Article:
An untold story.
The film traces a line from the historical events of 1930s Spain and before to the contemporary escalation of the clash of cultures.
For centuries Spain has always been a country where different cultures encountered and engaged one another, sometimes violently. Today Spain forms the south-western border of the EU. Separating Europe from Africa and the Islamic world, it lies within the focal point of international developments.
The Spanish Civil War has been viewed from many different perspectives: the International Brigades, the involvement of Nazi-Germany, Mussolini's support, the Civil War as a prelude to World War 2, and the 72 countries that took part in hostilities. But the role of Muslim soldiers in this European conflict has never been shown in a documentary film until now. Seventy years later, it is high time to let the survivors -and only a few remain- speak about their experiences. Unwittingly they helped decide the fate of Spain and Europe in a war, in which whoever won, they could only emerge from as Perdedores -the forgotten.
There is a long tradition of European ignorance towards Islamic culture.
For decades our perspective of countries such as Morocco and the Moroccans was determined largely by prejudice.
Caricatures? Nothing new to the former Muslim soldiers. Allegations of bestialities perpetrated by the Berber soldiers played an important role in the propaganda that contributed to Franco's victory. The Berbers, largely oblivious to their bloodthirsty reputation, fell in their thousands during the war, while countless more were wounded. Mimon Kaddur remembers: "We saw the pictures as soon as marched into a village. Drawings showing us with horns and tails. I once saw a picture of a Muslim in a turban with viscous long teeth eating a baby." Ali Toufali adds: "Someone told me that in Salamanca mothers still warn their children that if they don't finish their dinner then Franco's Moors will come and eat them alive. With an upbringing like that, no wonder they think bad of us."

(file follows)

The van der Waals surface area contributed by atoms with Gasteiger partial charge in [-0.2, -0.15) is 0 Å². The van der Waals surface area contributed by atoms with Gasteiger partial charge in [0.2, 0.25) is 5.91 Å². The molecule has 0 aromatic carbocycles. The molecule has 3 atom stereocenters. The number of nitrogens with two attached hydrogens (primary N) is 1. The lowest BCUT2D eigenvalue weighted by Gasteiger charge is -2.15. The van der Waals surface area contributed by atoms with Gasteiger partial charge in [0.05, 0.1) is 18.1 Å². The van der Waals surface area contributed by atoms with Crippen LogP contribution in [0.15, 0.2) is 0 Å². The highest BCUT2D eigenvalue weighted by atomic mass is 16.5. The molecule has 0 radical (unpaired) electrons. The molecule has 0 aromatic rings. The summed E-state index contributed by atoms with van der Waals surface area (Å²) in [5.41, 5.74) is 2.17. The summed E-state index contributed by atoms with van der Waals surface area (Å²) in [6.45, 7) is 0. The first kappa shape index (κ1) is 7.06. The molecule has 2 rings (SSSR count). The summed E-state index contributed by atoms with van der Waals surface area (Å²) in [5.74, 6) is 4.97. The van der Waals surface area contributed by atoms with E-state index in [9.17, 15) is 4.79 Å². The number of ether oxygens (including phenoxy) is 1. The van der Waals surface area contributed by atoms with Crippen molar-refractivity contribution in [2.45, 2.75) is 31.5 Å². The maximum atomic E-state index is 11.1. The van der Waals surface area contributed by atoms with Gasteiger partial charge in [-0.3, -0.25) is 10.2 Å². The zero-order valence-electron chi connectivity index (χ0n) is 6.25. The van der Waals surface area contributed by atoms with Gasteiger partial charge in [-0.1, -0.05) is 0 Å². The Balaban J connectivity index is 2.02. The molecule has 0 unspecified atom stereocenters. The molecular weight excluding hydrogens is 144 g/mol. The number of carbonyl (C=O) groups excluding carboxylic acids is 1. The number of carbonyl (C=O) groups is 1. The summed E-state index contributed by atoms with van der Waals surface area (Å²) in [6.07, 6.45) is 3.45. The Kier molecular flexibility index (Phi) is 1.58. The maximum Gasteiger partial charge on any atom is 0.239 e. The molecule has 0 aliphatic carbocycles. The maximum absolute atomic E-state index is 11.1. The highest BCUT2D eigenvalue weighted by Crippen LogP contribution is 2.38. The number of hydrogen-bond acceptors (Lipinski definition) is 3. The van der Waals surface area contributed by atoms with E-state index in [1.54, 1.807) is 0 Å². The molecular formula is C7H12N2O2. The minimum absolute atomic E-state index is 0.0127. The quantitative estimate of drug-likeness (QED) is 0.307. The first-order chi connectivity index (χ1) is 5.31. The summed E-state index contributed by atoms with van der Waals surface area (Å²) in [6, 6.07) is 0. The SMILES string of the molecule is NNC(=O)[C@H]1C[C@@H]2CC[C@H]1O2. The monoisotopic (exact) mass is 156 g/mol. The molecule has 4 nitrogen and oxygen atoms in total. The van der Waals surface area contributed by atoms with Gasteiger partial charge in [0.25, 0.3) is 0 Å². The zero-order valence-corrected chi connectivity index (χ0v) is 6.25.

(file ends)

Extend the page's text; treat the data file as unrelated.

The film includes a sensitive and interesting analysis by Prof. Corrales of several of the repulsive caricatures.
Director Driss Deiback grew up in Northern Africa, in the Spanish enclave of Melilla.
Deeply influenced by his experience of the peaceful co-existence of Christians, Jews and Muslims in the enclave, he seeks to heighten viewers' awareness of the pain and suffering inflicted upon so many when, out of political opportunism and momentary interest, one culture is represented as embodying all that is good while another is vilified.
We are in Castile.
On a barren hill, crowned by a windmill, two old men appear dressed in traditional north-african clothes. Hunched over their walking sticks, they pause for a minute and gaze out across the bleak landscape. They were last here seventy years ago. It is almost as if the thunderous sounds of war still ring in their ears.
Juan Goytisolo - writer, Catalan, born in Barcelona.
Due to his incisive criticism of Catholic Spain he is regarded as a veritable dissident in his homeland. He lives in Marrakech, where he usually drinks his afternoon tea on the famous Jemaa el Fna Square. "One reads that the Spanish people threw the Muslims and the Jews out of the country, but to be truthful we should in fact be saying that the Catholic Spaniards expelled the Muslim and Jewish Spaniards. This propagandistic equation of Catholicism with Spain has always been a cause of suffering and misfortune."